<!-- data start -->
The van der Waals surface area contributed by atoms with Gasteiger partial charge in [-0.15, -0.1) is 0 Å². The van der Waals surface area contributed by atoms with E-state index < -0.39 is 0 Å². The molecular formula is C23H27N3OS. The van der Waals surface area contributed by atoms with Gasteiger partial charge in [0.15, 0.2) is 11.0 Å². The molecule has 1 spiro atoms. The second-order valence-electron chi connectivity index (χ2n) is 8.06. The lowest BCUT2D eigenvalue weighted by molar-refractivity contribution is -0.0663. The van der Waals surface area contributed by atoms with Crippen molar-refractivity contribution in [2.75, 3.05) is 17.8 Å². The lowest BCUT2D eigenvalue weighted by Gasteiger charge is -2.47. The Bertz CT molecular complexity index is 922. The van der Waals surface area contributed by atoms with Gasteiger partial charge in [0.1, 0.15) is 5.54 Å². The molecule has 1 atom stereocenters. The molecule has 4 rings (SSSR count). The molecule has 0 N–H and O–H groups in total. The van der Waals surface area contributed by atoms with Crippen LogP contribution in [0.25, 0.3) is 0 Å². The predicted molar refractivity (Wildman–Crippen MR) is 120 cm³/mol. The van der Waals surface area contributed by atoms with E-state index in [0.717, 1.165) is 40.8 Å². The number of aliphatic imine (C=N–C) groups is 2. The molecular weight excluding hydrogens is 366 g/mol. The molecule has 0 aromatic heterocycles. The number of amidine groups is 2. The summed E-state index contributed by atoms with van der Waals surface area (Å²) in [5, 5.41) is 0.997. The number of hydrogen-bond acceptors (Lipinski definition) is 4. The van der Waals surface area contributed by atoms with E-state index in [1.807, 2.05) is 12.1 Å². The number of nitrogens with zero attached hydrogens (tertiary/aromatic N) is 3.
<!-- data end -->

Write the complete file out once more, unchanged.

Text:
The van der Waals surface area contributed by atoms with Gasteiger partial charge in [-0.15, -0.1) is 0 Å². The van der Waals surface area contributed by atoms with E-state index < -0.39 is 0 Å². The molecular formula is C23H27N3OS. The van der Waals surface area contributed by atoms with Gasteiger partial charge in [0.15, 0.2) is 11.0 Å². The molecule has 1 spiro atoms. The second-order valence-electron chi connectivity index (χ2n) is 8.06. The lowest BCUT2D eigenvalue weighted by molar-refractivity contribution is -0.0663. The van der Waals surface area contributed by atoms with Crippen molar-refractivity contribution in [2.75, 3.05) is 17.8 Å². The lowest BCUT2D eigenvalue weighted by Gasteiger charge is -2.47. The Bertz CT molecular complexity index is 922. The van der Waals surface area contributed by atoms with Gasteiger partial charge in [0.1, 0.15) is 5.54 Å². The molecule has 1 atom stereocenters. The molecule has 4 rings (SSSR count). The molecule has 0 N–H and O–H groups in total. The van der Waals surface area contributed by atoms with Crippen LogP contribution in [0.25, 0.3) is 0 Å². The predicted molar refractivity (Wildman–Crippen MR) is 120 cm³/mol. The van der Waals surface area contributed by atoms with E-state index in [0.717, 1.165) is 40.8 Å². The number of aliphatic imine (C=N–C) groups is 2. The molecular weight excluding hydrogens is 366 g/mol. The molecule has 0 aromatic heterocycles. The number of amidine groups is 2. The summed E-state index contributed by atoms with van der Waals surface area (Å²) in [5, 5.41) is 0.997. The number of hydrogen-bond acceptors (Lipinski definition) is 4. The van der Waals surface area contributed by atoms with E-state index in [1.807, 2.05) is 12.1 Å². The number of nitrogens with zero attached hydrogens (tertiary/aromatic N) is 3.